At a Glance
Why Get Tested?
To determine whether or not you have an influenza viral infection; to help your doctor make rapid treatment decisions; to help determine whether or not the flu has come to your community
When to Get Tested?
When it is flu season and your doctor wants to determine whether your symptoms are due to seasonal influenza A or B, due to the 2009 H1N1 influenza A virus, or to other causes; within 48 hours of the onset of your symptoms, to help determine treatment options
Depends on the requirements for the manufacturer's product being used; usually a nasopharyngeal (NP) swab or a nasal aspirate; under approved circumstances, a throat swab; sometimes, for antibody testing, a blood sample drawn from a vein in the arm
Test Preparation Needed?
The Test Sample
What is being tested?
Influenza (the flu) is a viral respiratory infection that tends to be seasonal, usually beginning in late fall and disappearing in early spring. It is a common respiratory illness that affects 30 to 50 million Americans each season. Symptoms of influenza (headaches, fever, chills, muscle pains, exhaustion, a stuffy nose, sore throat, and a cough) tend to be more severe and longer lasting than the flu-like symptoms caused by the common cold. According to the CDC (Centers for Disease Control and Prevention), about 36,000 people a year die from flu-related complications in the U.S. and more than 200,000 people are hospitalized, especially the very young, elderly, those who are pregnant, and those with compromised immune systems or pre-existing lung disease.
There are two types of influenza, A and B, that commonly infect humans, and each virus can mutate to develop different strains. Usually a single strain of influenza virus A will predominate during a particular flu season, although there may be a mixture of A and B causing outbreaks in the community at the same time. For the 2009-2010 flu season, there was a seasonal influenza A strain as well as a new strain identified as 2009 H1N1 influenza A (sometimes called swine flu). According to the CDC, this new strain has caused the majority of influenza infections in 2009-2010, and the World Health Organization (WHO) has declared the 2009 H1N1 virus a pandemic, since it caused multiple influenza outbreaks throughout the world at the same time.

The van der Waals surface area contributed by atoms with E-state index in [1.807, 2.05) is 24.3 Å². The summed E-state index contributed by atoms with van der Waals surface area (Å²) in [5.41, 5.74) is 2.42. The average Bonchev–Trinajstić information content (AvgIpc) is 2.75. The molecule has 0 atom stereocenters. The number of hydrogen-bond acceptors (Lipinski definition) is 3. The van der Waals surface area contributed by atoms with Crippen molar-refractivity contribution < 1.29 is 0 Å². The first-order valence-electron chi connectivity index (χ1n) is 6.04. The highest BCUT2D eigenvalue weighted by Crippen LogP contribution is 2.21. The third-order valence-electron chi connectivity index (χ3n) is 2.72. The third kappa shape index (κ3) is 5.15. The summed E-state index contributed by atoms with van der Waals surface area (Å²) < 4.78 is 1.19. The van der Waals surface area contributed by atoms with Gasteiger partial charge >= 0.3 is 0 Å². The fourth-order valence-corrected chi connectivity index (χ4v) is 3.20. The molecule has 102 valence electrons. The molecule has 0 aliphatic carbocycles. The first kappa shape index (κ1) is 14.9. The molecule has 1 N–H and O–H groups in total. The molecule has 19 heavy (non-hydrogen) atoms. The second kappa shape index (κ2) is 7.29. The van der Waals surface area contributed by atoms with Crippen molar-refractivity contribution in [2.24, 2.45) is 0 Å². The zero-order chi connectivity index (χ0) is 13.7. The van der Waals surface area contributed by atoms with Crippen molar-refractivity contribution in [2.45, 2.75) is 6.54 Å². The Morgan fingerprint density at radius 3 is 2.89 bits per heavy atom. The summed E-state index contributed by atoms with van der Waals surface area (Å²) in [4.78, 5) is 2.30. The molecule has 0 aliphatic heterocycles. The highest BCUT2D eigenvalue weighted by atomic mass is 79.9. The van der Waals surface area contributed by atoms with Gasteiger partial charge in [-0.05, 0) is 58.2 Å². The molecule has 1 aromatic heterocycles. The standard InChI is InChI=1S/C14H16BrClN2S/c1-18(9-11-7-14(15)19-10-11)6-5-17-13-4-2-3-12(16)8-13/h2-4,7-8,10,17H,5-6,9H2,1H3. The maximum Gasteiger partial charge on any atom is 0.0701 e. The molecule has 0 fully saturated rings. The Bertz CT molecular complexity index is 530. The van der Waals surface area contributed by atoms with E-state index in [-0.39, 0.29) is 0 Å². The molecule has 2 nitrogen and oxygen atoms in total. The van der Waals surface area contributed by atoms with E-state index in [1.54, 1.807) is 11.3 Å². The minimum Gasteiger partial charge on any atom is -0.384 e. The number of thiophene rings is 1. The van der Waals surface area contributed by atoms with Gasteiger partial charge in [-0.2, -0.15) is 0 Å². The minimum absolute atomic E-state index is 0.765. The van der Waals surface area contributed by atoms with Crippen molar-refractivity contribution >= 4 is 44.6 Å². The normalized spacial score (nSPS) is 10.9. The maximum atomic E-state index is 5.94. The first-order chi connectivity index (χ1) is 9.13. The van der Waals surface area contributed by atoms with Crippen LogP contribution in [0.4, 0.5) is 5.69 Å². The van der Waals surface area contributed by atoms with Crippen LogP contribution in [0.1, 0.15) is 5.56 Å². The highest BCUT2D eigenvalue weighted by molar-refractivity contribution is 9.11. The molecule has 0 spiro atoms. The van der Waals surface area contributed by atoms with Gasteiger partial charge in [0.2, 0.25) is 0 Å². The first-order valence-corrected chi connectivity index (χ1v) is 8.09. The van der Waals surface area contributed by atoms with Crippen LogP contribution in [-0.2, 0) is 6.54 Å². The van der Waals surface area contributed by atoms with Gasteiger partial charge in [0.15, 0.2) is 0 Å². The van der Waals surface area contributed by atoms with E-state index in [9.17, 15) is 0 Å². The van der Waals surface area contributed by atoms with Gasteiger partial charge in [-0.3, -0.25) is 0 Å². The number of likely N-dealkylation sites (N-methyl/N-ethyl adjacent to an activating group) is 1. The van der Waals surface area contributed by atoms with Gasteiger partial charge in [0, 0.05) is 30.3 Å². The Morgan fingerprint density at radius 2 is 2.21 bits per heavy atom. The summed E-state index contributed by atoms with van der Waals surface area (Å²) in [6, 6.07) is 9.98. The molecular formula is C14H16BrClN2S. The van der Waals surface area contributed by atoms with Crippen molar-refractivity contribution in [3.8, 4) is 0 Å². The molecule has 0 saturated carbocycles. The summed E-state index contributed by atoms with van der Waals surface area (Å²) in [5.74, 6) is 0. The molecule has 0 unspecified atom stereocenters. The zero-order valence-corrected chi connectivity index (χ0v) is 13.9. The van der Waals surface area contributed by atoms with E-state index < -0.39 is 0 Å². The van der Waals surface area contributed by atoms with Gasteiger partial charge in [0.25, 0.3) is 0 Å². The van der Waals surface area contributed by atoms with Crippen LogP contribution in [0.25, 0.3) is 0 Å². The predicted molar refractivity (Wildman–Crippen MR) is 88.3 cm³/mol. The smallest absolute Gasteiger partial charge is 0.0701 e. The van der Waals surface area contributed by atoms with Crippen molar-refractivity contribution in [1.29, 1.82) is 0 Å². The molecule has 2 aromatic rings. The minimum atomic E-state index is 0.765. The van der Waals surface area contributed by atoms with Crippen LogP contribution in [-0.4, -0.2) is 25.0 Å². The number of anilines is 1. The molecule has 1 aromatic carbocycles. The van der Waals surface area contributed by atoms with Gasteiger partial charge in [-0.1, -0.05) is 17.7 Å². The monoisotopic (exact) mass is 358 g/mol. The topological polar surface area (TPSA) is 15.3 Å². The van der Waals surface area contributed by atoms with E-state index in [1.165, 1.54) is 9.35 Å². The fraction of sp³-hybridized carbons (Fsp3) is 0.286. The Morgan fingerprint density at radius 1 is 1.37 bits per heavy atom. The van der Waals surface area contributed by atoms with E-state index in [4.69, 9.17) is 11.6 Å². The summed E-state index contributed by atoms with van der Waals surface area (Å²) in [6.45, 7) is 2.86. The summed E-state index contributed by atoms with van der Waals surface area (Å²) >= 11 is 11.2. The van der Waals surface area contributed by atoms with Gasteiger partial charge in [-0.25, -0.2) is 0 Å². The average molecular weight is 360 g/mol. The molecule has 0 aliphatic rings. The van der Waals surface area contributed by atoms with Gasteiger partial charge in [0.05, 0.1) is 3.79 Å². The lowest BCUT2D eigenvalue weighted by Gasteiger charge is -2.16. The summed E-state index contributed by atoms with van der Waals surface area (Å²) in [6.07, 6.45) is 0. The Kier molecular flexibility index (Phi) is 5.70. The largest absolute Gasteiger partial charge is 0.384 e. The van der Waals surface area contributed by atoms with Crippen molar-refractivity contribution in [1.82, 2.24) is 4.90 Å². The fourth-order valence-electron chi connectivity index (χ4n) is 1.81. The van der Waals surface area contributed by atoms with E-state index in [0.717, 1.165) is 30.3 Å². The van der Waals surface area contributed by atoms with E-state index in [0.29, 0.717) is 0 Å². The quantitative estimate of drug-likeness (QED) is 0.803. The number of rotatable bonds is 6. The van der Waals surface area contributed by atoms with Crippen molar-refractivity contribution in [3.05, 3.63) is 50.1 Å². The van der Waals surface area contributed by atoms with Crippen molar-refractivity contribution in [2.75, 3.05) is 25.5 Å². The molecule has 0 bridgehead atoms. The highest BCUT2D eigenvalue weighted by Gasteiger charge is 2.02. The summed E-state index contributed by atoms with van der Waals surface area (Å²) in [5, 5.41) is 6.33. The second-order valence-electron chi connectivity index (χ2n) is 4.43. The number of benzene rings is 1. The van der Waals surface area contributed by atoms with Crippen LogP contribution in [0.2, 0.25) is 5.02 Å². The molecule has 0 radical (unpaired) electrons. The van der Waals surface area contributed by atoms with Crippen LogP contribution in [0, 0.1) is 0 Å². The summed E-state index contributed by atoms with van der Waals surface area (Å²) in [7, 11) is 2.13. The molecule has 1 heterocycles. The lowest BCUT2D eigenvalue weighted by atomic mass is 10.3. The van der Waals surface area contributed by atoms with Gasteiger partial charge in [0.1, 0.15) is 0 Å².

Flu testing relies on detecting either the virus that is being shed in the respiratory secretions or detecting antibodies directed against the virus in the blood of the person infected. In nasal secretions, detectable virus is usually only shed for the first few days that a person is ill, so most testing must be done during this time period. Antiviral medications have been developed to treat either influenza A alone, or both A and B. These medications, if given within 48 hours of the onset of symptoms, can reduce the severity of symptoms and reduce the time that a person is sick by about a day. Influenza testing can be used to help diagnose the flu and determine treatment options for an individual person, and it can be used to help rule out the flu when looking for other illnesses.
How is the sample collected for testing?
Sample collection technique is critical in influenza testing. The best sample is usually a nasal aspirate, but the most frequently used sample is the nasopharyngeal (NP) swab. For an aspirate, the person collecting the sample will use a syringe to push a small amount of sterile saline into the nose, then apply gentle suction to collect the resulting fluid (saline and mucus). To preserve the organisms in the sample, the sample is put into a special container, referred to as "viral transport media" or VTM, for delivery to the laboratory.